Support Provided ByLearn More
Space + FlightSpace & Flight

Astronomers Have Been Watching This Star Blow Up Over, and Over, and Over Again

Thanks to an Einsteinian optics trick, these scientists have been able to witness a single star supernova multiple times—in different parts of the night sky.

ByAllison EckNOVA NextNOVA Next
Because a galaxy cluster sits between the supernova and the Hubble Space Telescope, astronomers can see four versions of the cataclysmic explosion at once.

For astronomers, the stars have aligned perfectly.

An optics trick predicted by Einstein’s theory of general relativity allowed Patrick Kelly of the University of California, Berkeley and his colleagues to witness the same supernova explosion four separate times at different locations in the night sky.

Supernova Refsdal, named after a Norwegian astrophysicist, erupted nine billions year ago—so far away that even the Hubble Space Telescope wasn’t able to detect it without a special cosmic maneuver, in which light rays from a star are bent and magnified by the gravity of an intervening galaxy cluster.

Albert Einstein suggested that matter and energy warp spacetime, producing the phenomenon we call gravity. When light nears massive objects (which warp spacetime more than smaller ones), it gets bent around those objects. This effect is called gravitational lensing, and astronomers routinely use it like a powerful telescope to study fuzzy, distant objects that are otherwise obscured by large celestial bodies—like galaxies or galaxy clusters. What enabled Kelly to see multiple images of Supernova Refsdal is a specific kind of gravitational lensing, contingent on the position of the stars with respect to its intervening galaxy cluster.

Here’s Dennis Overbye, writing for The New York Times:

How this cosmic telescope works depends on how the stars are aligned. If a star and its intervening lens are slightly out of line, the distant light can appear as arcs. If they are exactly lined up, the more distant star can appear as a halo known as an Einstein ring, or as evenly separated images—the Einstein Cross.

A classic example of an Einstein Cross produced by gravitational lensing is a quasar in the constellation Pegasus that sits directly behind Huchra’s lens, the galaxy that bends the quasar’s light, producing four images of it from our vantage point on Earth.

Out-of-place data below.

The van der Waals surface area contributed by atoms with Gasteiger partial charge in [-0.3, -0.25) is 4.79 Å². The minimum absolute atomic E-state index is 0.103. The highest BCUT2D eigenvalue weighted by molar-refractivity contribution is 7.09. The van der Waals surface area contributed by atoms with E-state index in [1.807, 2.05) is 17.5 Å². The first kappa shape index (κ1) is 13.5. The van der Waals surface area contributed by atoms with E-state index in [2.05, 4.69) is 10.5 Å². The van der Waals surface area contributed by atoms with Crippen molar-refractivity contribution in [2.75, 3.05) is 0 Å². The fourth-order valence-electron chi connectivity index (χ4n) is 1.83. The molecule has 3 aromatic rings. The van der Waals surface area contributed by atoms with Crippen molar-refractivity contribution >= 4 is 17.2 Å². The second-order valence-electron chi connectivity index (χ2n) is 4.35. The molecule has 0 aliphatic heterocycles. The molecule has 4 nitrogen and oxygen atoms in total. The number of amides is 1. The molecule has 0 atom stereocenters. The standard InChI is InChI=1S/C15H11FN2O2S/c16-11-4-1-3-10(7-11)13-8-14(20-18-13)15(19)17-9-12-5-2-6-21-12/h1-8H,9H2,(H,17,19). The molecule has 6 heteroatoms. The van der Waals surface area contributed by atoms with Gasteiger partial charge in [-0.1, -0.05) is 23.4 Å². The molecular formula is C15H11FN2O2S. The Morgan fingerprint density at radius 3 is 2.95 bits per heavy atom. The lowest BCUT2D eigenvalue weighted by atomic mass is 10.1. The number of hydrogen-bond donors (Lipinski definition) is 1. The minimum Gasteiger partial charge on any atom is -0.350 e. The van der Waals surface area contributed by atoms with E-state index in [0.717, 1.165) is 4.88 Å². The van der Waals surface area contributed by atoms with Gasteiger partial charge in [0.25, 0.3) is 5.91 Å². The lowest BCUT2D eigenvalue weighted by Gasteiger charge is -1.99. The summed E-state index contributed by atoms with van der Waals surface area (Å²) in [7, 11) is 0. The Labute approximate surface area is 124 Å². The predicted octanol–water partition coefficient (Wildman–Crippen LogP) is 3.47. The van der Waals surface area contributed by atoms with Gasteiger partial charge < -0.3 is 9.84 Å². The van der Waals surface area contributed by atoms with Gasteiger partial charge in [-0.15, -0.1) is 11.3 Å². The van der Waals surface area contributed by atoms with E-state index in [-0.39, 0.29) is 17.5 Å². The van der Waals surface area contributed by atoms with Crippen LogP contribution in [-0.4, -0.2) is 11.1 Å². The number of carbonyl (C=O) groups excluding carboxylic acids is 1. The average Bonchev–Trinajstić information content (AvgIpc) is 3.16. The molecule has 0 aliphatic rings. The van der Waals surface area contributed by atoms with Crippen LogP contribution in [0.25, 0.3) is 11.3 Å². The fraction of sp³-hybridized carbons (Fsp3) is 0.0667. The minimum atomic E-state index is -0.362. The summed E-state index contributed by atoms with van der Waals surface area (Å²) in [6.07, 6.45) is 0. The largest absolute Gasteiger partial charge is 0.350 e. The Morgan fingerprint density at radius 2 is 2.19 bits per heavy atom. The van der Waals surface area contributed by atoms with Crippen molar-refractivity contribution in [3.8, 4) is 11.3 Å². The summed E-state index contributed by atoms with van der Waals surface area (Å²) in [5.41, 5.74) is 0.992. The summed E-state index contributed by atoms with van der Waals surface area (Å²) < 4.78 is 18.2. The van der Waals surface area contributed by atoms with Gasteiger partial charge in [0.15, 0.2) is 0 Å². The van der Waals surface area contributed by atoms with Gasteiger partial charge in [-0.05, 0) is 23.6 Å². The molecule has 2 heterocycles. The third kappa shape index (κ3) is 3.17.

An Einstein Cross in the constellation Pegasus

Support Provided ByLearn More

In the case of Supernova Refsdal, multiple images of the same supernova appear to us on Earth, billions of years after the event itself actually took place. And since each ray of light traveled a different path to get here, each of the four images represents a different moment of the supernova event. Dr. Kelly and his team, who discovered this unprecedented lensing effect by accident, published the results yesterday in the journal Science.

Here’s Overbye again:

The light from this spiral has been bent and magnified both by the gravity of the intervening cluster, which is five billion light-years distant, and by one very massive galaxy in the cluster.

Kelly believes that the supernova has appeared in the sky before, in 1964 and 1995. Based on their calculations, the Einstein Cross could manifest again in another part of the sky at some point in the next ten years. These time differences may be able to help scientists better understand dark matter, as well as nail down how quickly the universe is expanding.

Receive emails about upcoming NOVA programs and related content, as well as featured reporting about current events through a science lens.

Photo Credits: NASA / ESA , NASA

Funding for NOVA Next is provided by the Eleanor and Howard Morgan Family Foundation.

National corporate funding for NOVA is provided by Draper. Major funding for NOVA is provided by the David H. Koch Fund for Science, the Corporation for Public Broadcasting, and PBS viewers.